Our findings also suggest that most pyramidal neurons in layer 3 are targets of long-distance, horizontal projections. Specifically, low-intensity stimulation at long distances from the recorded layer 3 pyramidal cell evoked monosynaptic EPSCs in the majority (77%) of these neurons. However, this proportion is likely to be an underestimate since some long-distance axon collaterals were probably severed by slicing of the tissue blocks. Although the present study does not indicate whether horizontal projections synapse selectively onto layer 3 pyramidal neurons, our results show that these cells frequently receive this type of synaptic input

I have several more paper (including ones referenced by Numenta) that support the exclusively longer length of lateral connections. When you consider this go back to my third drawing showing a “halo” around a given mini-column in the post above.

And then consider how that drives the formation of triangular formations.

So the answer to hex-grids questions was “we considered that - go read the columns paper” and “sure it would work but why would we look at that?”

  • How about - because the biology does it?

More comments on the columns paper:

Testable Predictions
Hex-Grids are strongly compatible with most of these with no changes.

Methods section
Ok, I read the methods section again - it is what I saw the first time I worked through the math.
Here’s where they play footloose and fancy-free with the biology - the tangle of axons that fan out from the mini-column is what activates the inhibition cells - not some vague inhibition field in the model.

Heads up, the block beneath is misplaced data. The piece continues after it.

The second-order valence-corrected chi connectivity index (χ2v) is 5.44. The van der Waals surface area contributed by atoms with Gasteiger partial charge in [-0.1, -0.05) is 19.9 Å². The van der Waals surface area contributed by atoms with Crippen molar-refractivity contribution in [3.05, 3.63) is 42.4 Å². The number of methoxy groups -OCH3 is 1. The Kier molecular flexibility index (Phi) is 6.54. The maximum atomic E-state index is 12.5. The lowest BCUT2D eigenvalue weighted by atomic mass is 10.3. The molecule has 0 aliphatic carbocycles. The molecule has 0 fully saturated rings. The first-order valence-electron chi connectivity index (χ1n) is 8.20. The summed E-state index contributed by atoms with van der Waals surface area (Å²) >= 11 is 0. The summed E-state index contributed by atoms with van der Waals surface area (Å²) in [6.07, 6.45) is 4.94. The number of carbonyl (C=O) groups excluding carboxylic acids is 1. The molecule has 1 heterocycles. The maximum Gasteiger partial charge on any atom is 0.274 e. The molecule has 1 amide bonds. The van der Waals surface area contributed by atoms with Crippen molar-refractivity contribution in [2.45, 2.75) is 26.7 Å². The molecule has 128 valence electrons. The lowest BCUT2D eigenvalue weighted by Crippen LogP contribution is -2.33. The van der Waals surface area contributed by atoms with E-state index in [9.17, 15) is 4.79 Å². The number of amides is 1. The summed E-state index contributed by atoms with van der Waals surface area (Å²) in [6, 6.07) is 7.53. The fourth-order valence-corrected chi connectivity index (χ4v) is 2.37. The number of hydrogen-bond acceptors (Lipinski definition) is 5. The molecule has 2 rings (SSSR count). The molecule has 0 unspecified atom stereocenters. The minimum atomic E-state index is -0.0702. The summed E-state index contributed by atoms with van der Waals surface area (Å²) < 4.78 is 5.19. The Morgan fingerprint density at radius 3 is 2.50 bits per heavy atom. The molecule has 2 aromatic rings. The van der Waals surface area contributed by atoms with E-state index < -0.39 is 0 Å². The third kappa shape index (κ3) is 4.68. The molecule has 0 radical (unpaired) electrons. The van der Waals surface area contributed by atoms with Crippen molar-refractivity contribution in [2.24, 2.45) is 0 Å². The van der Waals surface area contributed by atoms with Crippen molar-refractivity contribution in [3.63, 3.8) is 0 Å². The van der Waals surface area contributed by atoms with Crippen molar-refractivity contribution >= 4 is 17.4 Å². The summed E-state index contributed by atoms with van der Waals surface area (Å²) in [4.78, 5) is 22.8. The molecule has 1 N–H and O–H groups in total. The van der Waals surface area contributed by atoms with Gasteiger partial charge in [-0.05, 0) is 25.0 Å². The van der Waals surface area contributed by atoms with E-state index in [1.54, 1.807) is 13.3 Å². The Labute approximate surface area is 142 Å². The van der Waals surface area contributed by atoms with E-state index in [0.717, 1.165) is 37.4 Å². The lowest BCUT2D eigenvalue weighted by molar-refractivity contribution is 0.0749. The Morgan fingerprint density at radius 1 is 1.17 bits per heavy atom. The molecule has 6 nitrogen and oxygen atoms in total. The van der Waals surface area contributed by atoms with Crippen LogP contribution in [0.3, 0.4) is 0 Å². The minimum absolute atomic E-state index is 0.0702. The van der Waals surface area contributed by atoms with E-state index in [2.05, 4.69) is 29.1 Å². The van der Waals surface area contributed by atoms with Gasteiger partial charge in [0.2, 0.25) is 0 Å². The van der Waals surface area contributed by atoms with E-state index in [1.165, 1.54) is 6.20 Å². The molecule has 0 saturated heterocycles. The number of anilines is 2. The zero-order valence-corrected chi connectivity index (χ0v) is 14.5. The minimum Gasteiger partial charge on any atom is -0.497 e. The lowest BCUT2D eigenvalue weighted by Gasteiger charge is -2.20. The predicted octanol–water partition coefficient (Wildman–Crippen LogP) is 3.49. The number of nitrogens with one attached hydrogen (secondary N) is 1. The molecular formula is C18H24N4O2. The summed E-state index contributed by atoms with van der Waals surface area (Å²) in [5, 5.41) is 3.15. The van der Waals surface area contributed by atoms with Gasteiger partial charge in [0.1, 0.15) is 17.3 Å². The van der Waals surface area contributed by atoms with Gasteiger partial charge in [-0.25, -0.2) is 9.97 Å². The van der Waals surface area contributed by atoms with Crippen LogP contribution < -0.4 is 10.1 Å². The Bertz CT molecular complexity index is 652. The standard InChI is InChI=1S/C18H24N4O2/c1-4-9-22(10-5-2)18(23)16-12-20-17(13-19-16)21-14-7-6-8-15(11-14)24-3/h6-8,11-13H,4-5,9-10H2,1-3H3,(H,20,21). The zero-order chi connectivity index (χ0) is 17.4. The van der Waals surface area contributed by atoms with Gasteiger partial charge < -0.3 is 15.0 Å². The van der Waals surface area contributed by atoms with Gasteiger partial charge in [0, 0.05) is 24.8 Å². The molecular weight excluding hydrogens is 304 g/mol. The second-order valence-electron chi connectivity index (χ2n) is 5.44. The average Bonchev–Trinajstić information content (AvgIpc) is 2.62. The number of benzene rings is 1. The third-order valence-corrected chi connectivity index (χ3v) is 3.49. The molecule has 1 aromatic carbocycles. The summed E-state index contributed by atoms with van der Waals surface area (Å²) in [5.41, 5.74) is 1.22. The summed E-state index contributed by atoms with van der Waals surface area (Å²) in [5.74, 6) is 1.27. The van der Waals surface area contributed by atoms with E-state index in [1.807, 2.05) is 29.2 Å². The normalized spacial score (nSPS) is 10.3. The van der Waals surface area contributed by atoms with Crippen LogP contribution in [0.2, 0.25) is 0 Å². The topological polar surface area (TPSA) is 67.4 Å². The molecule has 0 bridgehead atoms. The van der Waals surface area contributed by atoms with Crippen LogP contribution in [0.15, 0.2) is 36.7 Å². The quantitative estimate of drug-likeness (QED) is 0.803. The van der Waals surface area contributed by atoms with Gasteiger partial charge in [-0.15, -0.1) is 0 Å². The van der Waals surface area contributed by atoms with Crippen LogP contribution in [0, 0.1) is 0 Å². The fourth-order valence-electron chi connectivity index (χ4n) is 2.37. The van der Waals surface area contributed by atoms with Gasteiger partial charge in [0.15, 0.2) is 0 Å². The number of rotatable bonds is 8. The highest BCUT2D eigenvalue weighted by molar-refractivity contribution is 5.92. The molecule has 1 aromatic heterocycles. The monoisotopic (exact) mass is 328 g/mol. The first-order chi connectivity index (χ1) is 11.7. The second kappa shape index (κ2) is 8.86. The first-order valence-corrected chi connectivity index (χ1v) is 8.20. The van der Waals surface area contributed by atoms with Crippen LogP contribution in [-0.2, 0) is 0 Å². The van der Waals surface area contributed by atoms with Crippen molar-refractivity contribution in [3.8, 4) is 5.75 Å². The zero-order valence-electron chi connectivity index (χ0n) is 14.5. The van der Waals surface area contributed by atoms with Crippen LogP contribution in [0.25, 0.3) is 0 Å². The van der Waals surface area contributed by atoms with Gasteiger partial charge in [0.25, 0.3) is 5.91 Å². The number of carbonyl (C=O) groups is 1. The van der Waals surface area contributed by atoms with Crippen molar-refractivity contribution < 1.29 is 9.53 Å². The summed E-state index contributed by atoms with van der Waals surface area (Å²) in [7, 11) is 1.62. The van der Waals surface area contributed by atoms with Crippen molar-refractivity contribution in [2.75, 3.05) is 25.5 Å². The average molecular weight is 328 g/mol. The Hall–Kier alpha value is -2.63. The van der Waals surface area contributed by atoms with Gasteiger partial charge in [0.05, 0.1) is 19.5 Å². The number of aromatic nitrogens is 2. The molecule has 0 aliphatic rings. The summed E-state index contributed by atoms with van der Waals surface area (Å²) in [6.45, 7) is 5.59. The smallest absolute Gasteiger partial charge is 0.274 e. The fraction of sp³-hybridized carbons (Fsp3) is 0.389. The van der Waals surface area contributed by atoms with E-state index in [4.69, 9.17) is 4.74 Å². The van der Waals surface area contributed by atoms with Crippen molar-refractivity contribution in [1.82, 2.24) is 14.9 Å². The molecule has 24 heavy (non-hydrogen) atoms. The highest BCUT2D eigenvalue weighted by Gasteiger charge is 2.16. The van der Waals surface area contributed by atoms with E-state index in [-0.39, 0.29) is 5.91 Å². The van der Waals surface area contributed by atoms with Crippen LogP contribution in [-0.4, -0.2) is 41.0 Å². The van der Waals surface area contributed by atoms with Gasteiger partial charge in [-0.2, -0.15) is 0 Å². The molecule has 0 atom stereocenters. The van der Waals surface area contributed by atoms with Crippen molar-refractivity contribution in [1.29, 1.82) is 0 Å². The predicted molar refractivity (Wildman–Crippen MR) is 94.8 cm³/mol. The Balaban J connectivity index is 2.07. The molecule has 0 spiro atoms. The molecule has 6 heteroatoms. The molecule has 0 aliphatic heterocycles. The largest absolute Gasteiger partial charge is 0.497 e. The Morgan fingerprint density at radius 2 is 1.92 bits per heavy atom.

Look very hard at this related bit in Computing Cell States

As I said above: this section totally ignores the known topology of interaction between the mutual reciprocal connections and the range and activation properties of inhibition inter-neurons. When it comes to interactions between neurons I can’t stress this enough: Topology Matters. As offered in this paper the model continues the earlier simple “thousands of synapses” models and ignores the actual biology.

As described, the calculations based on this model is correct. The problem is that the model is NOT based on the known topology of the biology so it is misleading - it does NOT serve to explain the behavior of the biology. Numenta claims to be biologically inspired to explain how the brain works; they will have to do better.

The hex-grid proposal faithfully models this aspect of the biology.

I would start with modifying the model so that lateral connections are all at a biologically plausible distance from mini-column to mini-column. Your suggestion about looking at the hex-patterns that form should produce some very interesting behaviors.

I agree that Numenta has identified the inhibition function for future consideration. Why this is important is the bit I have mentioned before - the tuning of the ratio of distances of the mutual connections and inhibition range modifies the behavior of the column. At one ratio the column acts a Gabor filter - exactly what is needed for early sensory processing. Reduce the inhibition range and the column acts the hub of a hex-grid formation. I would think that this range of behaviors would be very important to the studies of cortical column theory.